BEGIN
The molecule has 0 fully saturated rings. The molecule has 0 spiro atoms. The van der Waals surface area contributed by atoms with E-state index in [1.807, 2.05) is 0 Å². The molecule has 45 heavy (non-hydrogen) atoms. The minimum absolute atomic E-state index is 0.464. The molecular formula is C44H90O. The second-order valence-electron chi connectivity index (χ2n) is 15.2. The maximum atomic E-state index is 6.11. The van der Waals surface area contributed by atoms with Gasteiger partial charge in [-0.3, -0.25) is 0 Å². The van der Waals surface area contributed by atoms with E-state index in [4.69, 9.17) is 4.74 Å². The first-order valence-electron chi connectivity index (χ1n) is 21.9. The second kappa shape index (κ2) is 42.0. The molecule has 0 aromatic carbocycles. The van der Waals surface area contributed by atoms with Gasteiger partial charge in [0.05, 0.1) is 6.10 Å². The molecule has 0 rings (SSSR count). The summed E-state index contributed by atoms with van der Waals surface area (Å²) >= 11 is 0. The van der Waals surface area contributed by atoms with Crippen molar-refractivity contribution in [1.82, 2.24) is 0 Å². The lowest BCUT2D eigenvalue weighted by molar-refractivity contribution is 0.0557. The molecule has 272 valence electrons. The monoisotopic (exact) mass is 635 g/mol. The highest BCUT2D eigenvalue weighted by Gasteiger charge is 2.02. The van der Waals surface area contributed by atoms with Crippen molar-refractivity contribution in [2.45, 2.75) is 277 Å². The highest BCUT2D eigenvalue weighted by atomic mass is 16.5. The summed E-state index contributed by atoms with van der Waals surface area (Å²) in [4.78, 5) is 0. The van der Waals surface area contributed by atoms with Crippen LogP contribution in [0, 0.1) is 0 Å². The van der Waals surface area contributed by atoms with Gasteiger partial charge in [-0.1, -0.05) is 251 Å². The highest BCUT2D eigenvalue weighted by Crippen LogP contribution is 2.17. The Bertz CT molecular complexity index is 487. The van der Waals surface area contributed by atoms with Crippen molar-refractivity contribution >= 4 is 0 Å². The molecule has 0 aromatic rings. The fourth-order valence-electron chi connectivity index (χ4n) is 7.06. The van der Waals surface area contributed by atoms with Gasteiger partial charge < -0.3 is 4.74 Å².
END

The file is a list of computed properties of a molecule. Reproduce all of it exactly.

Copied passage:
The molecule has 0 fully saturated rings. The molecule has 0 spiro atoms. The van der Waals surface area contributed by atoms with E-state index in [1.807, 2.05) is 0 Å². The molecule has 45 heavy (non-hydrogen) atoms. The minimum absolute atomic E-state index is 0.464. The molecular formula is C44H90O. The second-order valence-electron chi connectivity index (χ2n) is 15.2. The maximum atomic E-state index is 6.11. The van der Waals surface area contributed by atoms with Gasteiger partial charge in [-0.3, -0.25) is 0 Å². The van der Waals surface area contributed by atoms with E-state index in [4.69, 9.17) is 4.74 Å². The first-order valence-electron chi connectivity index (χ1n) is 21.9. The second kappa shape index (κ2) is 42.0. The molecule has 0 aromatic carbocycles. The van der Waals surface area contributed by atoms with Gasteiger partial charge in [0.05, 0.1) is 6.10 Å². The molecule has 0 rings (SSSR count). The summed E-state index contributed by atoms with van der Waals surface area (Å²) >= 11 is 0. The van der Waals surface area contributed by atoms with Crippen molar-refractivity contribution in [1.82, 2.24) is 0 Å². The lowest BCUT2D eigenvalue weighted by molar-refractivity contribution is 0.0557. The molecule has 272 valence electrons. The monoisotopic (exact) mass is 635 g/mol. The highest BCUT2D eigenvalue weighted by Gasteiger charge is 2.02. The van der Waals surface area contributed by atoms with Crippen molar-refractivity contribution in [2.45, 2.75) is 277 Å². The highest BCUT2D eigenvalue weighted by atomic mass is 16.5. The summed E-state index contributed by atoms with van der Waals surface area (Å²) in [4.78, 5) is 0. The van der Waals surface area contributed by atoms with Crippen LogP contribution in [0, 0.1) is 0 Å². The van der Waals surface area contributed by atoms with Gasteiger partial charge in [-0.1, -0.05) is 251 Å². The highest BCUT2D eigenvalue weighted by Crippen LogP contribution is 2.17. The Bertz CT molecular complexity index is 487. The van der Waals surface area contributed by atoms with Crippen molar-refractivity contribution >= 4 is 0 Å². The molecule has 0 aromatic rings. The fourth-order valence-electron chi connectivity index (χ4n) is 7.06. The van der Waals surface area contributed by atoms with Gasteiger partial charge < -0.3 is 4.74 Å².